Thought some of you might add to this/
Came home from work 5:30 PM Monday,no power.
Found 100 amp breaker tripped re-set all OK
Same thing Tues.
Same thing Wed. after checking lines etc and again taking whole house
amps (Max38w/ air on and fridge on.
On way back up I was resetting clocks when I noticed they all stopped at the
same time.After checking my setback thermostat sure as hell main tripped at
program change.Went to held temp. problem solved. Still a little miffed that
30 amp air breaker held and 100 amp opened.
It will happen. I assume the 30 amp was for your AC condensing unit?
At a office building we had a 1000 amp, (yes one thousand!), main breaker
trip instead of a 40 amp for a AC unit. The compressor was shorted to
ground. The 40 was a time delay breaker of some sort, and the main was not.
Both breakers saw the short to ground, but the main was designed to trip
faster, so it did.
You should have an electrician come over and check the integrity of the
breaker connections to the 'buss'
If the 30 amp is loose it could cause heat to travel up the buss bar and
trip the 100 amp.
I would guess that your setback
thermostat somehow turned off the running
AC compressor and immediately turned it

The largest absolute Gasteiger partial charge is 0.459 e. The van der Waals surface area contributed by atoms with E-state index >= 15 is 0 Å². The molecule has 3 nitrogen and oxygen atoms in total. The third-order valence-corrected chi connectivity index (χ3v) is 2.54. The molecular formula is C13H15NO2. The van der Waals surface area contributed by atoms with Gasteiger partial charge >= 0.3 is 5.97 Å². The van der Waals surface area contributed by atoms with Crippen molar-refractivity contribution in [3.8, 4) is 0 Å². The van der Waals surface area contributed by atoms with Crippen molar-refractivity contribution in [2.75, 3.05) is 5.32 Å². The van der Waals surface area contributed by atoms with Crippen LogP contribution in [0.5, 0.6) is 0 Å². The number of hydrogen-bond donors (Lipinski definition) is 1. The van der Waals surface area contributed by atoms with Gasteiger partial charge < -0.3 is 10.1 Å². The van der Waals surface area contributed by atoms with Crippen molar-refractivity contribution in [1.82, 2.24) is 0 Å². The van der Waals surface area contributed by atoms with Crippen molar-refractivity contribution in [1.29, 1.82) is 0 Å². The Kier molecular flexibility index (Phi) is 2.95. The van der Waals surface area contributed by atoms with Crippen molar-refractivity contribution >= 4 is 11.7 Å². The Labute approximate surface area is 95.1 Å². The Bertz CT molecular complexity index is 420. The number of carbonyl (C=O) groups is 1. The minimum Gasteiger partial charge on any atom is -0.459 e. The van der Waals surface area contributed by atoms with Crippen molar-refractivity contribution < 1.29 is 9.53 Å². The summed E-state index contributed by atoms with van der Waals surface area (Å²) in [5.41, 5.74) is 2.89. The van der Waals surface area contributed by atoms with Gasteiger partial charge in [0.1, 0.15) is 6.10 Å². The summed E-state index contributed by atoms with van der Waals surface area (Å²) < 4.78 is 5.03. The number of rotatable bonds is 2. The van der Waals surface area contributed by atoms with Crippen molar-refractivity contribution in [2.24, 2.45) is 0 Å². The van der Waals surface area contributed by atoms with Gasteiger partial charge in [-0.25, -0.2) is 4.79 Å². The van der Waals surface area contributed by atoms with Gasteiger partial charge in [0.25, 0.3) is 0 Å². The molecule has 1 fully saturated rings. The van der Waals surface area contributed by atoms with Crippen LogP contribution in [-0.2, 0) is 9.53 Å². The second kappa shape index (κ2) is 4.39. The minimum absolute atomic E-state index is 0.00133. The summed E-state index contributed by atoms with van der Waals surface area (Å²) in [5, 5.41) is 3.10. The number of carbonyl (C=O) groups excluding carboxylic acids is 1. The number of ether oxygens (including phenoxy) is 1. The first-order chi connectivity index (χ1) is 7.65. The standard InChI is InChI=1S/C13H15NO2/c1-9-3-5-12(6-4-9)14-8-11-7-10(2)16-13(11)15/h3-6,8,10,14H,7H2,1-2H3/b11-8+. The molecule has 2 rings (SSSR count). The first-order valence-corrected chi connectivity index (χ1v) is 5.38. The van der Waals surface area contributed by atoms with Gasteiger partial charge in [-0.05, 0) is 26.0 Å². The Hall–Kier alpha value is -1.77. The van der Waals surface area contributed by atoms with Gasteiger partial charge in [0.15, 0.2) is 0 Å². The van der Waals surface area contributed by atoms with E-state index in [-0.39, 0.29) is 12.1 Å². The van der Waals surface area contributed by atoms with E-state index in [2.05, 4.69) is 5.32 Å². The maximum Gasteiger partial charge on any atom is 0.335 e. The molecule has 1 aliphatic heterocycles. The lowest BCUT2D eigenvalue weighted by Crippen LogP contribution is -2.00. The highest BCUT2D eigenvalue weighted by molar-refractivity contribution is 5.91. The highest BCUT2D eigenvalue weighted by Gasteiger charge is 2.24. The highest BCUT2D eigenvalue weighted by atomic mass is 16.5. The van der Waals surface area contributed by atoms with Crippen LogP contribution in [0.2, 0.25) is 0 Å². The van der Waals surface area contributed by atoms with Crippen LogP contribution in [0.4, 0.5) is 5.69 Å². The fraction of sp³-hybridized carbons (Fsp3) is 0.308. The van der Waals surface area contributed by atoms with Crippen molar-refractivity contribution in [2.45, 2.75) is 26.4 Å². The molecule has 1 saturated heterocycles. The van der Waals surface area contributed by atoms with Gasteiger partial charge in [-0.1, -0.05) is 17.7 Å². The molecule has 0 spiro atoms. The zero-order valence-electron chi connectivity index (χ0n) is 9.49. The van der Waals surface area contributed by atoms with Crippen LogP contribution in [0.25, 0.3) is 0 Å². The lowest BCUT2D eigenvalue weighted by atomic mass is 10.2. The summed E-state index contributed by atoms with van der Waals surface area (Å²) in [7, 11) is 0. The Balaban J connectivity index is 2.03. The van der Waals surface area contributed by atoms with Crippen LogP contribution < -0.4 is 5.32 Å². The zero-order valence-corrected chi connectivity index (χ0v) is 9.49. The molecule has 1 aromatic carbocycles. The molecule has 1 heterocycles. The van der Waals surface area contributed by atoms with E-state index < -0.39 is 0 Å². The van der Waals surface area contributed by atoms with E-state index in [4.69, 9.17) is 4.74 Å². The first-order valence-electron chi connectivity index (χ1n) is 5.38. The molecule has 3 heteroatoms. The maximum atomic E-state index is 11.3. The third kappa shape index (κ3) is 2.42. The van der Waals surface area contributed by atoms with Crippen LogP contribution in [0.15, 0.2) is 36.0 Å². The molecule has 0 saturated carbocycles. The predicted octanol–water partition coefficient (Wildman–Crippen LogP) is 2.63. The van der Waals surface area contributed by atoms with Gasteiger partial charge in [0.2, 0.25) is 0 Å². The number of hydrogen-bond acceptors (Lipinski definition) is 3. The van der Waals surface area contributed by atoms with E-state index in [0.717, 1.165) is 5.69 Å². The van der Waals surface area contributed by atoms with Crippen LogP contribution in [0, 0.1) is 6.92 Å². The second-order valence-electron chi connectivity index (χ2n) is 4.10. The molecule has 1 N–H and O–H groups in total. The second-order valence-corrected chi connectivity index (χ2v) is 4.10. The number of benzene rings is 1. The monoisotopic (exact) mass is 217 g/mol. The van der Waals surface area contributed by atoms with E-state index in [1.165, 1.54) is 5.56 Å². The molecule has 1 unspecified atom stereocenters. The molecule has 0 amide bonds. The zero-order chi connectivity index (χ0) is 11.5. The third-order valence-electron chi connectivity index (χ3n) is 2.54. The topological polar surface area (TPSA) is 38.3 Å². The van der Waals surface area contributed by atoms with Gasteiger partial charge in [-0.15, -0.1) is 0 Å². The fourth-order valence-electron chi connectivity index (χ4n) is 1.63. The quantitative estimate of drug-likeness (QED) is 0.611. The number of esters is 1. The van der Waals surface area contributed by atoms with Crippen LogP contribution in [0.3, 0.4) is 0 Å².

back on at the time you indicated.
Depending on the AC condensing unit,
there may not be electronics
to prevent this. I have seen a small
short on a 15 amp branch circuit cause
the running AC compressor to stall and
take out the 100 amp main without
tripping the 15 amp circuit with the
short or the 40 amp AC breaker.
Apparently, the current from the short
circuit and the overcurrent from the
stalling compressor added up and took
out the main. I know on my setback
thermostats, there is supposed to be
built in time delays that prevent doing
unfriendly things to the compressor.
Apparently you found the source of the problem if I
read it right?
It's possible the reason the 30A didn't open but the
100A did was, because the 30A is a time-delay breaker?
The 100A, not being time delay, could open before the
30A in that case. In which case, it did its job.
Is it possible the 30A breaker was welded closed by the
short? Very, very unusual, but possible. If so, you
wouldn't be able to turn the breaker off and then back
on or if you were able to, it may not turn back on.
So if the 30A isn't a time-delayed breaker, I think I'd
check to be sure it's operational. It may not be able
Probably worth looking around where the short occurred
and at the panel to be sure no insulation melted, etc..
Any odors around that are new?
Just a couple thoughts; lots of possibilities, but
those come to mind first.
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